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How the human body works

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Paige Vincent

on 29 May 2014

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Transcript of How the human body works

How the Human Body Works
In an adult human body, there are about 208 bones. However, in a baby's body, there is an average of 300 - 350! This is because a lot of bones merge together as a person gets older and as a result, there are less bones.
Calcium is very good for your bones. Bones will be stronger if you drink milk and other sources of calcium.
The Muscular System
Our Brain
Our brains are so complicated that there are some parts in it that scientists still don't understand. However, scientists know that our brain has the same general structure as most mammals, but compared to the size of our bodies, it is larger than any other. Here is a diagram of the different parts of the brain

Our digestive system
Our Heart and Lungs
Our heart and lungs are the most important things in our bodies besides our brain. Our hearts are the parts of our bodies that pump blood through all the blood vessels in our bodies. Our lungs are the parts of our bodies that puts oxygen in our blood cells. Our lungs wouldn't work if we didn't have a diaphragm. Our diaphragm is the part of our bodies that pumps our lungs.

In our muscular systems, there
are three different types of muscles
there are smooth muscles, skeletal muscles,
and cardiac muscles. Here is some information about them.

Smooth muscles
Skeletal Muscles
Cardiac Muscles
Smooth muscles are muscles we can't control. Because of this, they are sometimes called "involuntary muscles." Smooth muscles surround organs like our stomach, lungs and intestines.
Skeletal muscles are muscles that surround our bones. They are also the muscles that let us move our bodies.
Cardiac muscles are also involuntary muscles. However, they are not smooth muscles. In fact, they are definitely the most important muscles in our body! They are so important because they are the muscles that make up the three chambers in our hearts and pump blood through them.

The Five Senses
Human bodies have five important senses. They are our senses of sight, smell, touch, taste, and hearing.

Our Sense of Smell
Our sense of smell is very closely intertwined with our sense of taste. However, they are very different. Our sense of smell is in our nose and brain. Usually, when we smell something, like some kind of food, it will taste somewhat like it smelled.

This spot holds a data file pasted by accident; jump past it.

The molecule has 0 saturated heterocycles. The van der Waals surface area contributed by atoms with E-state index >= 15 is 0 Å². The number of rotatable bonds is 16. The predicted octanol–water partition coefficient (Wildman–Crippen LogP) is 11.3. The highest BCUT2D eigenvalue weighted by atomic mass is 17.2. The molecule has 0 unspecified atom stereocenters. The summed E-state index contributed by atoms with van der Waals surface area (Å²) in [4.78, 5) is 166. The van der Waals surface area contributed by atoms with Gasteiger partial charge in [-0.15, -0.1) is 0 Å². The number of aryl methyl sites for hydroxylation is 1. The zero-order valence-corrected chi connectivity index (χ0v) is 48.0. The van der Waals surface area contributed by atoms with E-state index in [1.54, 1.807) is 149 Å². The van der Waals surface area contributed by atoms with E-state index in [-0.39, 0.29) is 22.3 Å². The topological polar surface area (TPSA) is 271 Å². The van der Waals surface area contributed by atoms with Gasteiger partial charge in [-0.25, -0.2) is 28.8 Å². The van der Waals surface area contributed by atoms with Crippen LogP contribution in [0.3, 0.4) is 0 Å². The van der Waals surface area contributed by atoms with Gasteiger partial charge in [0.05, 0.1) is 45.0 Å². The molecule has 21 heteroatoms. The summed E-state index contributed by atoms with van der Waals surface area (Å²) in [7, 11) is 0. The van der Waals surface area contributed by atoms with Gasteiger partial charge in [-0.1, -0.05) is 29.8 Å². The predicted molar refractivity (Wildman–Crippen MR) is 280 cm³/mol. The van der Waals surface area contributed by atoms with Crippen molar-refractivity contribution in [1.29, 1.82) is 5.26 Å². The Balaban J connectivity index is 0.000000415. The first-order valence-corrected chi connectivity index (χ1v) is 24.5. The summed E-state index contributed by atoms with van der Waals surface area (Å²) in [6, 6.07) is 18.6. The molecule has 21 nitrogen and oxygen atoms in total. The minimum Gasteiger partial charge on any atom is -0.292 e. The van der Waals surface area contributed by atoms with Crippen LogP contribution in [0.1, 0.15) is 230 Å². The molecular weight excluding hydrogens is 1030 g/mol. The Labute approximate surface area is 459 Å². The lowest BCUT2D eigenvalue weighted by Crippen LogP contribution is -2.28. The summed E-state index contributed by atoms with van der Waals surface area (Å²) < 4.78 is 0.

Our sense of taste
Our sense of taste comes from our tongue and our brain. We use our sense of taste to taste things, like food. Isn't that AMAZING? Also, even though the sense of taste is the most simple sense of the 5
senses, scientists know the least about it!

Our sense of touch
Our sense of touch is the only sense out of our 5 senses that can be found all over our bodies. This is because it originates in the bottom layer of our skin called the dermis. The dermis is filled with really tiny nerve ends that give your brain information about the things you touch. They can tell your brain if the things you touch are hot, cold if they hurt, and many other things!

Our Sense of Sight
The key to our sense of sight is light. Our eyes cannot and will not work without light. There are many different parts of the eye, as shown in the diagram below.
Our Sense of Hearing
Our ears are what we hear with. Our ears have three sections in them. They are the outer ear, inner ear, and the middle ear. The outer ear is the part we can see and the ear canal. The middle ear starts at the eardrum and goes to three tiny bones inside our ear. Finally, the inner ear is shaped a lot like a snail's shell. It is thge last large part of the ear

Every day, 11.5 liters of food and liquid passes through our digestive systems. Before it gets to our digestive systems,though, it is either cooled or warmed up to a more suitable temperature. In the stomach, enzymes and hydrochloric acid (HCL) break down food and then send it down to the small intestine, where 90 percent of digestion and absorbtion takes place. There are other steps in the digestive system, but as you can see, there's no more room for more writing
That's all for now!
I hope you enjoyed my prezi!
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